Figure 1: Computed tomography scan of brain, with an arrow showing intraparenchymal hemorrhage with ventricular extension

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The total leukocyte count of the patient was high, amounting to 17,300/cm 3 which may be attributed to infection or reactive leukocytosis. Magnetic resonance imaging of brain with magnetic resonance angiography reveals the following:

  1. Subacute bleed in the left thalamus with ventricular extension
  2. Chronic ischemic insult with encephalomalacic changes in the left frontal and in high parietal lobes
  3. Chronic lacunar infarcts in the white matter of left frontal and right occipital lobes
  4. Abrupt narrowing of the bilateral supraclinoid internal carotid artery with nonvisualization of distal branches with extensive basal ganglia and thalamoperforating collaterals bilaterally and no involvement of the posterior circulation [Figure 2].
Figure 2: Magnetic resonance imaging of brain with magnetic resonance angiography, with an arrow showing abrupt narrowing of internal carotid artery with collaterals

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These inferences are suggestive of moyamoya disease (Suzuki-grade III).

Conservative management was given which included osmotherapy, i.e., mannitol, analgesics for headache, intravenous antibiotics, proton pump inhibitors, and intravenous fluids as necessary along with others. Neurology and neurosurgery consultation were also taken.

To our distress, they could not afford further investigation and follow-up owing to the financial condition of the patient. After discussing the prognosis with the attendant, he was discharged and advised to attend higher center if possible. The patient did not come up for follow-up subsequently.

However, due to its low prevalence in this part of India, it is frequently ignored and so the disease may not be considered in the differential diagnosis.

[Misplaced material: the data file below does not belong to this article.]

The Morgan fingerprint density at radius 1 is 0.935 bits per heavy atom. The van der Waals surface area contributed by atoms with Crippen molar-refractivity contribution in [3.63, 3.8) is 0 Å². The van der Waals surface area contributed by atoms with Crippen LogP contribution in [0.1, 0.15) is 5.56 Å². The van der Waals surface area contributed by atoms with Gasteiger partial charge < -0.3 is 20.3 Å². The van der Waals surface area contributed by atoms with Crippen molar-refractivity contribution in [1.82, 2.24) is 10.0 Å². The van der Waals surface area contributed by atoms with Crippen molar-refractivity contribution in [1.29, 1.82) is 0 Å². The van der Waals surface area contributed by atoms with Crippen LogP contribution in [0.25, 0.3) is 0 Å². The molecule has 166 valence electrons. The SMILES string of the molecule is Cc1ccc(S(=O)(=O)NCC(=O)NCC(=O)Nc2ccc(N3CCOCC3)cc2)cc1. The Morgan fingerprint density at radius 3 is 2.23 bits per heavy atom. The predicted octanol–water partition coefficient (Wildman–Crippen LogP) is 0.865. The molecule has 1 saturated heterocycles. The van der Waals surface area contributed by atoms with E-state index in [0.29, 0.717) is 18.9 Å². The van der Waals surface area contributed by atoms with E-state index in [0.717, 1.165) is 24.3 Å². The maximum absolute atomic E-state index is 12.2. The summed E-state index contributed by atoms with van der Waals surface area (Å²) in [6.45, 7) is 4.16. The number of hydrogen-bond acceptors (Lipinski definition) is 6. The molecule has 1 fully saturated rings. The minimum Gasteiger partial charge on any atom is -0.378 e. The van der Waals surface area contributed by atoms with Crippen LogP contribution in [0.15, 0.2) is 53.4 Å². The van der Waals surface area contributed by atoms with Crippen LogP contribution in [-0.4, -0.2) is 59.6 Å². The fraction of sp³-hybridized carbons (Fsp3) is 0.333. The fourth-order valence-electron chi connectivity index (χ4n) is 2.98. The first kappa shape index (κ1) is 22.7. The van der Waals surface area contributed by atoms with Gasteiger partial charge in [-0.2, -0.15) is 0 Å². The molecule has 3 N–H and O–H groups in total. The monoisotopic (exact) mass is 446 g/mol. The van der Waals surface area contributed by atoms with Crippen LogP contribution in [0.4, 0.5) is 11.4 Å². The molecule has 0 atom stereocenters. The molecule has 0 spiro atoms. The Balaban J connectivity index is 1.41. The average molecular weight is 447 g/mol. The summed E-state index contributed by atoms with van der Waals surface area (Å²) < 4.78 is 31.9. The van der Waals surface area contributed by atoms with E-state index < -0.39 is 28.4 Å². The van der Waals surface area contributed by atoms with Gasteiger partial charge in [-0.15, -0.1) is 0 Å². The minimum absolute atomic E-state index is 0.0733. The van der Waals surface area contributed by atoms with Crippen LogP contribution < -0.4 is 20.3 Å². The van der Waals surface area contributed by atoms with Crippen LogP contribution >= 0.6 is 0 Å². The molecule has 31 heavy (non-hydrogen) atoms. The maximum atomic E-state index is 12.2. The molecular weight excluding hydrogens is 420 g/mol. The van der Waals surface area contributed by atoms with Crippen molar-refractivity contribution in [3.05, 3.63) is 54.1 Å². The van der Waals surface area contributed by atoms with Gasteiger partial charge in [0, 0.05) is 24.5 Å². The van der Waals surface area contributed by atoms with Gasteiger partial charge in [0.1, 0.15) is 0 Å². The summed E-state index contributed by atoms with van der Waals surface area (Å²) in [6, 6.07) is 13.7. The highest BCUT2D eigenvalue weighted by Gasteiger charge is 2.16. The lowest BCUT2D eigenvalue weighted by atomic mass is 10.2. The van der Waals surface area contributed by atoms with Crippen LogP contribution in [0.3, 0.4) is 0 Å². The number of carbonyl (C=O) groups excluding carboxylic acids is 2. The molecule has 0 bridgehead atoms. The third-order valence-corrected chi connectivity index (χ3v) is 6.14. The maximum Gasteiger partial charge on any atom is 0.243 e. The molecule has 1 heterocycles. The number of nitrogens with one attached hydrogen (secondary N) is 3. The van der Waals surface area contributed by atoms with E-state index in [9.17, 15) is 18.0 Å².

Discussion Top

As stated earlier, moyamoya disease is common in Japan as compared to rest of the world, so the same is frequently overlooked in other populations. It is pertinent to bring this disease in the differential diagnosis of the patient, especially in the young of Asian origin presented with stroke. However, this disease is found in North-East India as well, due to genetic ties with the population of Japan. The high prevalence among Japanese and other Asian populations (including North-East India) – associated with occasional family history – implies the presence of a genetic predilection.[4],[5] The age distribution revealed two peaks: one between 45 and 49 years and second between 5 and 9 years.[6] The female-to-male ratio has been documented to be 1.8:2.2 (showing female predominance).[7],[8] The patient described here was diagnosed at 18 years, which falls in between the two peak age groups. About 33% pediatric patients encounter initially with a headache.[9] Severe excruciating headache frequently occurs in the frontotemporal area in the morning hours but resolves spontaneously.[10] The ischemic stroke is common in children and hemorrhagic stroke is common in adults of Japan.[11] Contrastingly, the report by Chiu et al.[12] reveals that ischemic stroke is common in both children and adults (cases studied at The University of Texas, Houston).

Presentations of moyamoya disease are varied and wide. Clinically, these include seizures, transient ischemic attacks, ischemic, and hemorrhagic strokes.[7],[13] In this case report, the patient presented with a severe headache coupled with altered behavior.

Literature reports that the common bleeding sites in patients with intracranial bleeds are in the lateral ventricle, basal ganglia, and thalamus.[7] This is due to the rupture of collaterals (moyamoya vessels) or aneurysms.[14] Owing to the poor prognosis, this disease needs to be diagnosed early and offered treatment.[15]

  Conclusion Top

Moyamoya disease should be brought into the differential diagnosis in children, young adults, and individuals of Asian origin presenting with stroke, particularly in this part of the country, i.e., North-East India due to the genetic links. This case report may be “a kid in the block” of the prevalence of moyamoya disease among the northeastern populations of India, which may further initiate similar studies in this vein.